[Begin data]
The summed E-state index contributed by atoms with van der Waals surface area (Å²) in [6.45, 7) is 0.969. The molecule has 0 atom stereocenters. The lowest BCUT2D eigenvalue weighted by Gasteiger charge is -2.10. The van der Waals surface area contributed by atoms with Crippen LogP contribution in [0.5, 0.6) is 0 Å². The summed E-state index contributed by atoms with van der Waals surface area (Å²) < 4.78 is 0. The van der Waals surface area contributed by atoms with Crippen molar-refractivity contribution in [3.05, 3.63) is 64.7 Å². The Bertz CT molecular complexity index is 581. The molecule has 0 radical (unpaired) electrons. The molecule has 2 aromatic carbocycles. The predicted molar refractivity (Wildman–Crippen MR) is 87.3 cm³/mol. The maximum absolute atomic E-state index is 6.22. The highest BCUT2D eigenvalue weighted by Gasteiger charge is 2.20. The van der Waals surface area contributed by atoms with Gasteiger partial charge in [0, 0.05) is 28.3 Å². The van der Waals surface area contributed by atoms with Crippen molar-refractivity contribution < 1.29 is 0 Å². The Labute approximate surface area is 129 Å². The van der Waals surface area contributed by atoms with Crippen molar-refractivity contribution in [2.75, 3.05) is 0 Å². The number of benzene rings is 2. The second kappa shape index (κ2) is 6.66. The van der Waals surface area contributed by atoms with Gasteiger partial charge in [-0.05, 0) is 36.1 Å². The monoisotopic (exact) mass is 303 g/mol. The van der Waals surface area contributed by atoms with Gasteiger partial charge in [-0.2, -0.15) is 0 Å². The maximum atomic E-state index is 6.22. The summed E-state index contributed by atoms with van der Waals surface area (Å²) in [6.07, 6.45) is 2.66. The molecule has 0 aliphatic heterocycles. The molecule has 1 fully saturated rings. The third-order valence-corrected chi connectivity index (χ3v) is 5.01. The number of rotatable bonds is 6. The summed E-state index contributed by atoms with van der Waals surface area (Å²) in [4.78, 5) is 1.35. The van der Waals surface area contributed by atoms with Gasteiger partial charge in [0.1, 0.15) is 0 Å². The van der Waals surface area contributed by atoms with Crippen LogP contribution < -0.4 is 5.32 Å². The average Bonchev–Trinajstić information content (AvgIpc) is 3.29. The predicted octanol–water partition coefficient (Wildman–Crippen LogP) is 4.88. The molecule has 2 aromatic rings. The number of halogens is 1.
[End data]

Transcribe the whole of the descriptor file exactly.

The summed E-state index contributed by atoms with van der Waals surface area (Å²) in [6.45, 7) is 0.969. The molecule has 0 atom stereocenters. The lowest BCUT2D eigenvalue weighted by Gasteiger charge is -2.10. The van der Waals surface area contributed by atoms with Crippen LogP contribution in [0.5, 0.6) is 0 Å². The summed E-state index contributed by atoms with van der Waals surface area (Å²) < 4.78 is 0. The van der Waals surface area contributed by atoms with Crippen molar-refractivity contribution in [3.05, 3.63) is 64.7 Å². The Bertz CT molecular complexity index is 581. The molecule has 0 radical (unpaired) electrons. The molecule has 2 aromatic carbocycles. The predicted molar refractivity (Wildman–Crippen MR) is 87.3 cm³/mol. The maximum absolute atomic E-state index is 6.22. The highest BCUT2D eigenvalue weighted by Gasteiger charge is 2.20. The van der Waals surface area contributed by atoms with Gasteiger partial charge in [0, 0.05) is 28.3 Å². The van der Waals surface area contributed by atoms with Crippen molar-refractivity contribution < 1.29 is 0 Å². The Labute approximate surface area is 129 Å². The van der Waals surface area contributed by atoms with Crippen molar-refractivity contribution in [2.75, 3.05) is 0 Å². The number of benzene rings is 2. The second kappa shape index (κ2) is 6.66. The van der Waals surface area contributed by atoms with Gasteiger partial charge in [-0.05, 0) is 36.1 Å². The monoisotopic (exact) mass is 303 g/mol. The van der Waals surface area contributed by atoms with Gasteiger partial charge in [-0.2, -0.15) is 0 Å². The maximum atomic E-state index is 6.22. The summed E-state index contributed by atoms with van der Waals surface area (Å²) in [6.07, 6.45) is 2.66. The molecule has 0 aliphatic heterocycles. The molecule has 1 fully saturated rings. The third-order valence-corrected chi connectivity index (χ3v) is 5.01. The number of rotatable bonds is 6. The summed E-state index contributed by atoms with van der Waals surface area (Å²) in [4.78, 5) is 1.35. The van der Waals surface area contributed by atoms with Gasteiger partial charge in [0.1, 0.15) is 0 Å². The van der Waals surface area contributed by atoms with Crippen LogP contribution < -0.4 is 5.32 Å². The average Bonchev–Trinajstić information content (AvgIpc) is 3.29. The predicted octanol–water partition coefficient (Wildman–Crippen LogP) is 4.88. The molecule has 2 aromatic rings. The number of halogens is 1.